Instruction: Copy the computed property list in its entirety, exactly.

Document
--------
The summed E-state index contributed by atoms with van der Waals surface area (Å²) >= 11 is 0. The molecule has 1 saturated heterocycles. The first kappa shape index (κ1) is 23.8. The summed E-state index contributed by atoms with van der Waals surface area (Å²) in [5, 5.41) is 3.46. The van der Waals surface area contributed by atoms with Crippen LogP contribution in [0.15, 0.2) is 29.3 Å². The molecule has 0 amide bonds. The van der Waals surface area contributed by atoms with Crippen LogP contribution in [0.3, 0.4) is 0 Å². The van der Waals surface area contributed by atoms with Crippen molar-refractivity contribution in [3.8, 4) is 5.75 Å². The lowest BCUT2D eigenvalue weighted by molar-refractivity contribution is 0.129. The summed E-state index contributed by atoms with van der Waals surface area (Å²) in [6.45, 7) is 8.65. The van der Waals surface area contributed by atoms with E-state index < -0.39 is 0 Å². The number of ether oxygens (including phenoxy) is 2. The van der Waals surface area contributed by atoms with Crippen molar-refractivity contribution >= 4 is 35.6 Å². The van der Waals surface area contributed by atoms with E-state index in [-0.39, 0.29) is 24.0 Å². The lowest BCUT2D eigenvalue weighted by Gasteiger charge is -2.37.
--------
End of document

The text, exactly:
The summed E-state index contributed by atoms with van der Waals surface area (Å²) >= 11 is 0. The molecule has 1 saturated heterocycles. The first kappa shape index (κ1) is 23.8. The summed E-state index contributed by atoms with van der Waals surface area (Å²) in [5, 5.41) is 3.46. The van der Waals surface area contributed by atoms with Crippen LogP contribution in [0.15, 0.2) is 29.3 Å². The molecule has 0 amide bonds. The van der Waals surface area contributed by atoms with Crippen LogP contribution in [0.3, 0.4) is 0 Å². The van der Waals surface area contributed by atoms with Crippen molar-refractivity contribution in [3.8, 4) is 5.75 Å². The lowest BCUT2D eigenvalue weighted by molar-refractivity contribution is 0.129. The summed E-state index contributed by atoms with van der Waals surface area (Å²) in [6.45, 7) is 8.65. The van der Waals surface area contributed by atoms with E-state index < -0.39 is 0 Å². The number of ether oxygens (including phenoxy) is 2. The van der Waals surface area contributed by atoms with Crippen molar-refractivity contribution >= 4 is 35.6 Å². The van der Waals surface area contributed by atoms with E-state index in [-0.39, 0.29) is 24.0 Å². The lowest BCUT2D eigenvalue weighted by Gasteiger charge is -2.37.